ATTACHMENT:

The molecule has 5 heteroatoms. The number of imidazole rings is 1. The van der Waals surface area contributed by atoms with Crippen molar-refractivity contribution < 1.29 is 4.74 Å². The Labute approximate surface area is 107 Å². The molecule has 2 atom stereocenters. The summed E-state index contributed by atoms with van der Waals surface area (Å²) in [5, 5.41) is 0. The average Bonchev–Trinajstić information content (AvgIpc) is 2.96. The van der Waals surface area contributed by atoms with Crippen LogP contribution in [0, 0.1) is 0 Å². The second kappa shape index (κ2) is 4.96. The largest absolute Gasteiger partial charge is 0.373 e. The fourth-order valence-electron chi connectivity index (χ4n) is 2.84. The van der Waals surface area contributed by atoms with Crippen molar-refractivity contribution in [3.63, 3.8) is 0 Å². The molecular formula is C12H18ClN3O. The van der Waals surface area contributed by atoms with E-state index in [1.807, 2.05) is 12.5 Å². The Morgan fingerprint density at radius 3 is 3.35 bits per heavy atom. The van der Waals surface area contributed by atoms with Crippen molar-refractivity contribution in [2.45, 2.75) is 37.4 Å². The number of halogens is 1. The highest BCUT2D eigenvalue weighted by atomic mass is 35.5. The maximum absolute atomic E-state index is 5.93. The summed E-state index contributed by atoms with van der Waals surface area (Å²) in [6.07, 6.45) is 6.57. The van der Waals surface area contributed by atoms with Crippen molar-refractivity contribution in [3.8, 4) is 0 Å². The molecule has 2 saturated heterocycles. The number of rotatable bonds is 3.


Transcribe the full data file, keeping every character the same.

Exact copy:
The molecule has 5 heteroatoms. The number of imidazole rings is 1. The van der Waals surface area contributed by atoms with Crippen molar-refractivity contribution < 1.29 is 4.74 Å². The Labute approximate surface area is 107 Å². The molecule has 2 atom stereocenters. The summed E-state index contributed by atoms with van der Waals surface area (Å²) in [5, 5.41) is 0. The average Bonchev–Trinajstić information content (AvgIpc) is 2.96. The van der Waals surface area contributed by atoms with Crippen LogP contribution in [0, 0.1) is 0 Å². The second kappa shape index (κ2) is 4.96. The largest absolute Gasteiger partial charge is 0.373 e. The fourth-order valence-electron chi connectivity index (χ4n) is 2.84. The van der Waals surface area contributed by atoms with Crippen molar-refractivity contribution in [3.63, 3.8) is 0 Å². The molecular formula is C12H18ClN3O. The van der Waals surface area contributed by atoms with E-state index in [1.807, 2.05) is 12.5 Å². The Morgan fingerprint density at radius 3 is 3.35 bits per heavy atom. The van der Waals surface area contributed by atoms with Crippen molar-refractivity contribution in [2.45, 2.75) is 37.4 Å². The number of halogens is 1. The highest BCUT2D eigenvalue weighted by atomic mass is 35.5. The maximum absolute atomic E-state index is 5.93. The summed E-state index contributed by atoms with van der Waals surface area (Å²) in [6.07, 6.45) is 6.57. The van der Waals surface area contributed by atoms with Crippen molar-refractivity contribution in [3.8, 4) is 0 Å². The molecule has 2 saturated heterocycles. The number of rotatable bonds is 3.